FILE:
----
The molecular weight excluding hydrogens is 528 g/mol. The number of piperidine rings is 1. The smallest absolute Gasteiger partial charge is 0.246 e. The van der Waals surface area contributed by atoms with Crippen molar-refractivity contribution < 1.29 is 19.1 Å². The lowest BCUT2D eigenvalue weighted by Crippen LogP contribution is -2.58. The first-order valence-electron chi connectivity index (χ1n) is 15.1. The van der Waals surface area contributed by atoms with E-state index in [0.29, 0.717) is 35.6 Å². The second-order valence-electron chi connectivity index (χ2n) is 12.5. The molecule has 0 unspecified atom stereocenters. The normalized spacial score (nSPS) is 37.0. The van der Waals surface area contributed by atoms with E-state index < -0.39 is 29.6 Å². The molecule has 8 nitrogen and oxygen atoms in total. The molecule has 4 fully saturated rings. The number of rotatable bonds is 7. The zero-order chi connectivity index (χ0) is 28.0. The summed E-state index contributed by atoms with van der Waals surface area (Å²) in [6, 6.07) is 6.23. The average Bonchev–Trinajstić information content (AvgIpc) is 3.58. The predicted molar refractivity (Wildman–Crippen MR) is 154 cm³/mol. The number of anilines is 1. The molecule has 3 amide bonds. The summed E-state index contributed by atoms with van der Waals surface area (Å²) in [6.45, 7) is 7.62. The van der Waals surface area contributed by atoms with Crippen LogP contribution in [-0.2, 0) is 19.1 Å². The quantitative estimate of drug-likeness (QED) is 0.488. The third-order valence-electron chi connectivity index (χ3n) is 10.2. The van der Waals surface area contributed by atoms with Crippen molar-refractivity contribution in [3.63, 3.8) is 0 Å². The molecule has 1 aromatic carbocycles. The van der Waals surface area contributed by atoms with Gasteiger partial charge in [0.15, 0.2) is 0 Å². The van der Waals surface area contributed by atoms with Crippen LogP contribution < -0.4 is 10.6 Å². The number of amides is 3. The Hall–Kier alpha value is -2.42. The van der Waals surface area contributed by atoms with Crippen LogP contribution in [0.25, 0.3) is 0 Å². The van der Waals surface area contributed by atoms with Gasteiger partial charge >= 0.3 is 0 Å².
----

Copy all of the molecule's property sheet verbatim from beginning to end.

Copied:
The molecular weight excluding hydrogens is 528 g/mol. The number of piperidine rings is 1. The smallest absolute Gasteiger partial charge is 0.246 e. The van der Waals surface area contributed by atoms with Crippen molar-refractivity contribution < 1.29 is 19.1 Å². The lowest BCUT2D eigenvalue weighted by Crippen LogP contribution is -2.58. The first-order valence-electron chi connectivity index (χ1n) is 15.1. The van der Waals surface area contributed by atoms with E-state index in [0.29, 0.717) is 35.6 Å². The second-order valence-electron chi connectivity index (χ2n) is 12.5. The molecule has 0 unspecified atom stereocenters. The normalized spacial score (nSPS) is 37.0. The van der Waals surface area contributed by atoms with E-state index < -0.39 is 29.6 Å². The molecule has 8 nitrogen and oxygen atoms in total. The molecule has 4 fully saturated rings. The number of rotatable bonds is 7. The zero-order chi connectivity index (χ0) is 28.0. The summed E-state index contributed by atoms with van der Waals surface area (Å²) in [6, 6.07) is 6.23. The average Bonchev–Trinajstić information content (AvgIpc) is 3.58. The predicted molar refractivity (Wildman–Crippen MR) is 154 cm³/mol. The number of anilines is 1. The molecule has 3 amide bonds. The summed E-state index contributed by atoms with van der Waals surface area (Å²) in [6.45, 7) is 7.62. The van der Waals surface area contributed by atoms with Crippen LogP contribution in [-0.2, 0) is 19.1 Å². The quantitative estimate of drug-likeness (QED) is 0.488. The third-order valence-electron chi connectivity index (χ3n) is 10.2. The van der Waals surface area contributed by atoms with Crippen molar-refractivity contribution in [3.63, 3.8) is 0 Å². The molecule has 1 aromatic carbocycles. The van der Waals surface area contributed by atoms with Gasteiger partial charge in [0.15, 0.2) is 0 Å². The van der Waals surface area contributed by atoms with Crippen LogP contribution < -0.4 is 10.6 Å². The number of amides is 3. The Hall–Kier alpha value is -2.42. The van der Waals surface area contributed by atoms with Crippen LogP contribution in [0.25, 0.3) is 0 Å². The van der Waals surface area contributed by atoms with Gasteiger partial charge >= 0.3 is 0 Å².